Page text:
This is now so widely an accepted view of ‘good’ club photography that to raise the question whether there might be a difference between making pictures and taking photographs is commonly met with puzzled incomprehension, casual (often instant) dismissal or irritated hostility. I suppose that’s just the way of it, as Tillman described: since the invention of compositing software (Photoshop), if you can do it, you should do it (and, perhaps now even must do it).

    Thank goodness this is just a hobby, and we don’t have to take it seriously, eh?

    I did think Tillman’s video about Oradour-sur-Glane was moving and powerful. And his other videos were very entertaining. Altogether, a very worthwhile evening.

  9. You may be interested in the news that the Northern Counties Photographic Federation has just been relegated from first in the Inter-Federation PDI Competition (Nature) because one of their submitted images was a montage. Why should such rules apply only to natural history? (See PAGB e-news 107).

  10. Good to hear the indexicality of Nature shots is being policed so actively. Now all we need, as you say, is a categority for indexical general photography, for those who want to pursue that art.

  11. Agreed. We are amateurs, doing photography for the love of it and some people love “fiddling and diddling”, so that’s fine by me but, like you, I don’t want to see us branded as PS mad. Remember the Secession?

  12. The Secession? Yes, indeed! Time for a bit of New Modernism? 😉

  13. Yes -sorry I could only stay for the first half—lovely gentleman -very interesting –very good photography to enjoy. Some of the prints were small and there were problems seeing past the heads. If the display board could somehow be raised about six inches it would suffice for us at the back. I would happily pay a reasonable amount of any cost incurred to increase its height.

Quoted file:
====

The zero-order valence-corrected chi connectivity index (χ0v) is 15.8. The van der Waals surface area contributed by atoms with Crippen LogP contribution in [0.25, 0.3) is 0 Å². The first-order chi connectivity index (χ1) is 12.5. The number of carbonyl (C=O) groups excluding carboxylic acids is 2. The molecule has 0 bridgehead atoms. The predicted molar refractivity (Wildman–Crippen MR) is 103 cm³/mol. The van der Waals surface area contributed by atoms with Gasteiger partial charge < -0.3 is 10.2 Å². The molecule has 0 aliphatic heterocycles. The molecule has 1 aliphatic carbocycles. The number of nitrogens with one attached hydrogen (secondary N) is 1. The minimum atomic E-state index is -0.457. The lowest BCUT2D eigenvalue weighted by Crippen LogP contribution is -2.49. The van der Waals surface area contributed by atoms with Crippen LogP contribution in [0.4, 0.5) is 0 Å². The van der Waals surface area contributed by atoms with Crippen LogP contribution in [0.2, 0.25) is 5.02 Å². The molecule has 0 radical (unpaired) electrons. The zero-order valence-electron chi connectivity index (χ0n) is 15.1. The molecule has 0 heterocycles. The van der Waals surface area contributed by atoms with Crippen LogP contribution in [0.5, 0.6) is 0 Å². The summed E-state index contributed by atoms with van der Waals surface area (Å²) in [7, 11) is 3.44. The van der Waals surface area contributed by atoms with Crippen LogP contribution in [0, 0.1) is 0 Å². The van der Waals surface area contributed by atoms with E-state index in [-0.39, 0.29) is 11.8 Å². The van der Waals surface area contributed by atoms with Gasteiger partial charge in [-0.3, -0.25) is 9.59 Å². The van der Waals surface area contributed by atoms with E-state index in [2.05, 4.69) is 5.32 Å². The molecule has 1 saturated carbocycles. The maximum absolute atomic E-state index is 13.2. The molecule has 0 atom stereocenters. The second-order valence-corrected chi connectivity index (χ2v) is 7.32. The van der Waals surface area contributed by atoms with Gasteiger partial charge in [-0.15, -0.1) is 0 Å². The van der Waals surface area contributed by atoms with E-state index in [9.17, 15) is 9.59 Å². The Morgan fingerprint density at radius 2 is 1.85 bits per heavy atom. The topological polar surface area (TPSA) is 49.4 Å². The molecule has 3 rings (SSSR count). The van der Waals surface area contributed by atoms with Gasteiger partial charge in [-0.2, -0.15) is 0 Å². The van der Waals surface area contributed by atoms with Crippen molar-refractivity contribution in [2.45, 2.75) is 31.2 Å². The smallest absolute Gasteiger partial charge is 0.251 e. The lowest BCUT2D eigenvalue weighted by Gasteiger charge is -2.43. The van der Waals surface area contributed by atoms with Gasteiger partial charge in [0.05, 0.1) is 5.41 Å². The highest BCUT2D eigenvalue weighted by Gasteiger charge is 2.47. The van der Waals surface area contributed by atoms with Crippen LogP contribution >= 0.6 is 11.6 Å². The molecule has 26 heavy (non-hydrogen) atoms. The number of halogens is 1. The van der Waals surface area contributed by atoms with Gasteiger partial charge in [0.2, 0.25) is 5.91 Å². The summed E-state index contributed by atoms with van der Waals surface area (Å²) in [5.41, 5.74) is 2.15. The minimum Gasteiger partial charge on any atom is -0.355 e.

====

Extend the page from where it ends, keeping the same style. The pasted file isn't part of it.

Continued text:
14. That photograph is so reminicent of the wonderful photographer Fan Ho’s work, isn’t it?

  15. Yes, I recollect a similar photo, maybe by Fan Ho. I suspect it has been aided by a bit of skillful dodging and burning but would equally have down as a genuine shot. It is a delight to view some of this earlier work from the archive and to say that it makes you want to get out there and create stuff yourself is praise enough.

    It was shots like this which inspired me to take up photography in the first place.

  16. I don’t think anybody who was there last night would have left feeling disappointed. A talk which really catered for a good percentage of the clubs taste. Whilst I enjoyed his superb sports shots it was the more creative side of his work I really liked. perhaps it may be worth a mention to try and book him as a judge for next season, as I get from his talk he’d be a very fair judge all round. But a great night.

  17. Congratulations to Ron, its much deserved. Well done indeed.